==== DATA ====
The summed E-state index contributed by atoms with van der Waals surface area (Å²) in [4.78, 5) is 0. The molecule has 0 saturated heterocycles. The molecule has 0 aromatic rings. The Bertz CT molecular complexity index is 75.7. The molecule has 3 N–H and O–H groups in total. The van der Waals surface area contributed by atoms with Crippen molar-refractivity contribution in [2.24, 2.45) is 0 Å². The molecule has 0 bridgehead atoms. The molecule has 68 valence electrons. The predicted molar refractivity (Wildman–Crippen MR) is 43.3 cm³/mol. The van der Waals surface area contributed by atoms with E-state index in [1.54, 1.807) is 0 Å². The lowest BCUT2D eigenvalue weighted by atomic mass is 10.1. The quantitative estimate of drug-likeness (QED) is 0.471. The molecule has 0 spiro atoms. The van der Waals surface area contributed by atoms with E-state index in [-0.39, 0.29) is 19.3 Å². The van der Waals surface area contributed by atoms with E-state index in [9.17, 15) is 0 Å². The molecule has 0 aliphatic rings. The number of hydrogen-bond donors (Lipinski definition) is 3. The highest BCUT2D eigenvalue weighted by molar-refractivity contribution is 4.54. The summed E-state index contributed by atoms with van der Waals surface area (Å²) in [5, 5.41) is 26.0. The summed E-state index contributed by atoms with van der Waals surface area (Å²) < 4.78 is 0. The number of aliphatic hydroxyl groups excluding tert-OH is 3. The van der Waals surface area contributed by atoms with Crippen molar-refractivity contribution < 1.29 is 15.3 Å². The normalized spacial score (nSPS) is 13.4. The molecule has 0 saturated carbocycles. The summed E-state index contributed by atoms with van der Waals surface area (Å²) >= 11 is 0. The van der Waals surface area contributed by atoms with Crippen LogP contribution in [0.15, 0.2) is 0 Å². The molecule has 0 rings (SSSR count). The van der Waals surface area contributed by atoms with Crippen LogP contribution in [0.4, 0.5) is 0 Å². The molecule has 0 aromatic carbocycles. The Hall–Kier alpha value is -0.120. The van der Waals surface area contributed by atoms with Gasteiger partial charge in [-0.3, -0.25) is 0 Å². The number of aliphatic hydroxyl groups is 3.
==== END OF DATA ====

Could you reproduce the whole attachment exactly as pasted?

The summed E-state index contributed by atoms with van der Waals surface area (Å²) in [4.78, 5) is 0. The molecule has 0 saturated heterocycles. The molecule has 0 aromatic rings. The Bertz CT molecular complexity index is 75.7. The molecule has 3 N–H and O–H groups in total. The van der Waals surface area contributed by atoms with Crippen molar-refractivity contribution in [2.24, 2.45) is 0 Å². The molecule has 0 bridgehead atoms. The molecule has 68 valence electrons. The predicted molar refractivity (Wildman–Crippen MR) is 43.3 cm³/mol. The van der Waals surface area contributed by atoms with E-state index in [1.54, 1.807) is 0 Å². The lowest BCUT2D eigenvalue weighted by atomic mass is 10.1. The quantitative estimate of drug-likeness (QED) is 0.471. The molecule has 0 spiro atoms. The van der Waals surface area contributed by atoms with E-state index in [-0.39, 0.29) is 19.3 Å². The van der Waals surface area contributed by atoms with E-state index in [9.17, 15) is 0 Å². The molecule has 0 aliphatic rings. The number of hydrogen-bond donors (Lipinski definition) is 3. The highest BCUT2D eigenvalue weighted by molar-refractivity contribution is 4.54. The summed E-state index contributed by atoms with van der Waals surface area (Å²) in [5, 5.41) is 26.0. The summed E-state index contributed by atoms with van der Waals surface area (Å²) < 4.78 is 0. The number of aliphatic hydroxyl groups excluding tert-OH is 3. The van der Waals surface area contributed by atoms with Crippen molar-refractivity contribution < 1.29 is 15.3 Å². The normalized spacial score (nSPS) is 13.4. The molecule has 0 saturated carbocycles. The summed E-state index contributed by atoms with van der Waals surface area (Å²) >= 11 is 0. The van der Waals surface area contributed by atoms with Crippen LogP contribution in [0.15, 0.2) is 0 Å². The molecule has 0 rings (SSSR count). The van der Waals surface area contributed by atoms with Crippen LogP contribution in [0.4, 0.5) is 0 Å². The molecule has 0 aromatic carbocycles. The Hall–Kier alpha value is -0.120. The van der Waals surface area contributed by atoms with Gasteiger partial charge in [-0.3, -0.25) is 0 Å². The number of aliphatic hydroxyl groups is 3.